Available on Kinet
Ocean Falls, directed by Ryan Ermacora and Jessica Johnson, is one of the four films featured in the inaugural program from Kinet; a new website dedicated to premiering and disseminating avant-garde cinema run by filmmakers Isaac Goes and Kurt Walker. The film, a short clocking in at 13 minutes, unfurls like a photo album perusal as historical document and/or essay as stagnant frames capture the vacant landscapes of a once, bustling company town in the Cousins Inlet of British Columbia. The 16mm facade delighting in the convergence of vegetation that has reclaimed the abandoned buildings and desolate factories, gently swaying in the breezes blowing through the open lobbies as if in performance; unused window panes nothing more than frames for the persevering picturesque.
Ermacora and Johnson possess quite an eye for framing the surrounding scenery of Ocean Falls. Each shot increasingly more pleasing than the preceding as their camera fixates on the happenings of nature and the passing of time – foggy cloud cover climbing its way up the face of an arborocean, the serene waters gracing the feet of the mountainous shoreline or, even the more recognizable sequence of the wake created amidst mechanical retreat while the receding terrain looms immovable.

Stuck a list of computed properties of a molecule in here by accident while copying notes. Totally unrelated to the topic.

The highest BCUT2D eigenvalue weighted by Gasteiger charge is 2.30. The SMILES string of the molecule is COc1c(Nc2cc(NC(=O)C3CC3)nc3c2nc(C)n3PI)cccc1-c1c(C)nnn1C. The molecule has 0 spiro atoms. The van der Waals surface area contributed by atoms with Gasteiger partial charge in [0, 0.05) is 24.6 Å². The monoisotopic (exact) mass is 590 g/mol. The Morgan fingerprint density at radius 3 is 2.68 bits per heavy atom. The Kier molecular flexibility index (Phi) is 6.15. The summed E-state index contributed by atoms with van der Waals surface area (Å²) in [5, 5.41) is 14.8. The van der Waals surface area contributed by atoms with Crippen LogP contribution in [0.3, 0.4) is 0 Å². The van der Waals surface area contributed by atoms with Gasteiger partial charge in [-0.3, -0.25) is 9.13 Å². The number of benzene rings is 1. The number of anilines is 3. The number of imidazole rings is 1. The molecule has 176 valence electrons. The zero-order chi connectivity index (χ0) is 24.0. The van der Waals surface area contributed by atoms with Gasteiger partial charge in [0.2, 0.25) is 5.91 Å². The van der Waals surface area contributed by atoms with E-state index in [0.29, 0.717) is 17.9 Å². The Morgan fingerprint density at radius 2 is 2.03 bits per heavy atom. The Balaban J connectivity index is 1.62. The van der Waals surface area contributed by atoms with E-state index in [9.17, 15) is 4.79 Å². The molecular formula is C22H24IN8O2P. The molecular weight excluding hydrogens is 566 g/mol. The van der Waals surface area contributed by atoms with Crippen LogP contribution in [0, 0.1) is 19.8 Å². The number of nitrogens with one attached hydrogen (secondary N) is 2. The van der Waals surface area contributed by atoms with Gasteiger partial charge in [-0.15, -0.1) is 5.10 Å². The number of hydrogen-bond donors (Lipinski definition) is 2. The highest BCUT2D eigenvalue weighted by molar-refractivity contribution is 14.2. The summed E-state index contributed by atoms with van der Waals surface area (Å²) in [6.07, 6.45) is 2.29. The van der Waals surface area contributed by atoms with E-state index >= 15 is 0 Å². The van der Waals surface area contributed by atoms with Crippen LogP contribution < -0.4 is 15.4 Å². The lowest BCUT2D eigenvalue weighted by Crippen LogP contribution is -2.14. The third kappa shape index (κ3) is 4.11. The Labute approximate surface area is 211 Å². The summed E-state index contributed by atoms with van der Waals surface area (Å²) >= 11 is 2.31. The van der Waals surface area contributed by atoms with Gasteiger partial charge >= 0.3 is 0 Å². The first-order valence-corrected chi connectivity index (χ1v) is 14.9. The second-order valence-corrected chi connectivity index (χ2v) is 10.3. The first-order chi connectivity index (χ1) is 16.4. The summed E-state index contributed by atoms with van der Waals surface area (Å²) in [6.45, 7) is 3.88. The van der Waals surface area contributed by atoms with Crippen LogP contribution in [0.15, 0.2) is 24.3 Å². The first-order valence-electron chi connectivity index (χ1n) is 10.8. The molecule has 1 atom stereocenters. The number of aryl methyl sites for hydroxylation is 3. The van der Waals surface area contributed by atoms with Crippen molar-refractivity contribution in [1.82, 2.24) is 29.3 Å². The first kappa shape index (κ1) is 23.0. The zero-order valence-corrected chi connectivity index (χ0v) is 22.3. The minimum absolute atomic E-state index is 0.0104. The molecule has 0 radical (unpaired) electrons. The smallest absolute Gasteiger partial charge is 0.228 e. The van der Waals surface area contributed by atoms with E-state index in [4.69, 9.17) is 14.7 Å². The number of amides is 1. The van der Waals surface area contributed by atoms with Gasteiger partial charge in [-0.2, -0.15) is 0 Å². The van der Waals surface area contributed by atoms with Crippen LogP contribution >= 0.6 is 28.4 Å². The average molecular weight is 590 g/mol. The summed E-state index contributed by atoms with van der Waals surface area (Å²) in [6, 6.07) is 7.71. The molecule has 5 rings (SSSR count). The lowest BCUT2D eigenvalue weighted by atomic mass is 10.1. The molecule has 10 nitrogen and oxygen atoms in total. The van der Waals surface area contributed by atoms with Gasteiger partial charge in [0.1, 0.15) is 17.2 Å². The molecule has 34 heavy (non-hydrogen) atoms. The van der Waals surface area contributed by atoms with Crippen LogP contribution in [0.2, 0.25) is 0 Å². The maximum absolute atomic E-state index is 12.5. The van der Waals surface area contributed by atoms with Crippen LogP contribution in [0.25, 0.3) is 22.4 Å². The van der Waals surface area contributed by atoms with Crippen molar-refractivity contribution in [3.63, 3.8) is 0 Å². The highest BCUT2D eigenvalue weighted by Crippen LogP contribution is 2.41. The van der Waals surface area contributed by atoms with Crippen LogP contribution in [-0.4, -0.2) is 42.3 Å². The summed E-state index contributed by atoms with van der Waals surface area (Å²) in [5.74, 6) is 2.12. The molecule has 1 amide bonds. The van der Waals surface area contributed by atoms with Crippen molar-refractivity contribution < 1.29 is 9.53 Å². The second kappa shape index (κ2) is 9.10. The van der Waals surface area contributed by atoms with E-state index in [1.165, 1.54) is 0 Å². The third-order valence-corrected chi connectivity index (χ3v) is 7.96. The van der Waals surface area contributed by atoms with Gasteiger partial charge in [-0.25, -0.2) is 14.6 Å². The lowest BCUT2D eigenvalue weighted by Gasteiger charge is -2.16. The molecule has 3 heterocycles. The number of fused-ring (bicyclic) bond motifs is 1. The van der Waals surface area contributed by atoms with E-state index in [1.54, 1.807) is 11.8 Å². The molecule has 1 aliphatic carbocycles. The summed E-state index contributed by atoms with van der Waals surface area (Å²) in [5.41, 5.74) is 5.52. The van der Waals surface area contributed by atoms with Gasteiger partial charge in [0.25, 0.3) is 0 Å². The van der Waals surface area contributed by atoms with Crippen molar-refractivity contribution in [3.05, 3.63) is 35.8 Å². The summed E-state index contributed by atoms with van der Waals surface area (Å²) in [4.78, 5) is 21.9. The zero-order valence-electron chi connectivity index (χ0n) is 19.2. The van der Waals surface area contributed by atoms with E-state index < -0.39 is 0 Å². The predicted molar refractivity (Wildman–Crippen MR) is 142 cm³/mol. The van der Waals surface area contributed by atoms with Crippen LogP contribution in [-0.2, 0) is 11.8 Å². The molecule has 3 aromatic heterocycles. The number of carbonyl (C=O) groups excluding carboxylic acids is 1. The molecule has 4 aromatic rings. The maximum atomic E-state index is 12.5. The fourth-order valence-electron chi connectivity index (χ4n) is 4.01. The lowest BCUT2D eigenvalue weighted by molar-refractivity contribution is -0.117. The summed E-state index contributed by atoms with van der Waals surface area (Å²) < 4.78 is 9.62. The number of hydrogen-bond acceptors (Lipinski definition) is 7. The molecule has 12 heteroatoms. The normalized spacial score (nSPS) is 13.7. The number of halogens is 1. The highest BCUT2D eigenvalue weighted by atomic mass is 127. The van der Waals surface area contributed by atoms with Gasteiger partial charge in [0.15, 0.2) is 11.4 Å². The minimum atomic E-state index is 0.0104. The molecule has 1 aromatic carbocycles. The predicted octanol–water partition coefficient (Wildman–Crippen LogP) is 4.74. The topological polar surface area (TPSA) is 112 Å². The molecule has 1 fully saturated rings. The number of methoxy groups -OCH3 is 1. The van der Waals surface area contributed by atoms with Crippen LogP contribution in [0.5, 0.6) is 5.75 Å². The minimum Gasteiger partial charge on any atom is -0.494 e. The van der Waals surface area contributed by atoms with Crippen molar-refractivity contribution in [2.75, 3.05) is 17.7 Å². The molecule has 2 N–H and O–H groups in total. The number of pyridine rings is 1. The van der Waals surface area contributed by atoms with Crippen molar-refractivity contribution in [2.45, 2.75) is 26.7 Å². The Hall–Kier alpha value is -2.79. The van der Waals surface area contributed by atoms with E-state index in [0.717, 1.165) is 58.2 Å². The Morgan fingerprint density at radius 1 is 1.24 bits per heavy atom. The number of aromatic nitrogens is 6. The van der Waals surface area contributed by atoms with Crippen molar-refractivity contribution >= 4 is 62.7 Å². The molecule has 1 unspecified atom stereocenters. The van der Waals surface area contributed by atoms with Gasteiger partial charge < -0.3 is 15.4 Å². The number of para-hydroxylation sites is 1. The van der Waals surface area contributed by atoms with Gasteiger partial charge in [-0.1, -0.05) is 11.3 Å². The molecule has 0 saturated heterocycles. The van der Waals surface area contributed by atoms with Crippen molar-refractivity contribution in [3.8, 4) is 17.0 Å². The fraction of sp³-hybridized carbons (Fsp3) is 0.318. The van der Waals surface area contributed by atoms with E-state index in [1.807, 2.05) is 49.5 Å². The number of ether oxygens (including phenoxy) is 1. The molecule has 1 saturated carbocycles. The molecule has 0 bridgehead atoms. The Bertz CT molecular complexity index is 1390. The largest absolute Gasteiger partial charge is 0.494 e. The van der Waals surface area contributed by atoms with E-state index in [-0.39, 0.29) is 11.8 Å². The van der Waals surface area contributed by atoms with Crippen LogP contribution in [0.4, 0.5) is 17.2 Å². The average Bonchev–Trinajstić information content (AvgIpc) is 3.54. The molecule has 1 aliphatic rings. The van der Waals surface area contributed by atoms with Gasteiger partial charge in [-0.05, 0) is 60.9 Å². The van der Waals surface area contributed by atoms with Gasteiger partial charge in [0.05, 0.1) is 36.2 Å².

There is enough here in terms of sheer natural beauty that supplying these images with context is essentially unnecessary yet welcomed as they proceed to attach some historical perspective to the barren buildings through the use of interview audio of a resident, regaling the filmmakers (presumably) with tales of rebellion. The man, perched on the edge of a wooden structure, his voice detached from his movements, speaks of the old community and their penchant for fooling the meter-readers as well as tales of his own perilous activities.
With Ocean Falls, Ermacora and Johnson present the lifecycle of an ideal; the construction of that ideal, presented in the husks, to the rebuttal and the remnants of its ultimate failure, bearing witness to nature’s reclamation of the left-behind detritus of man’s best-laid plans.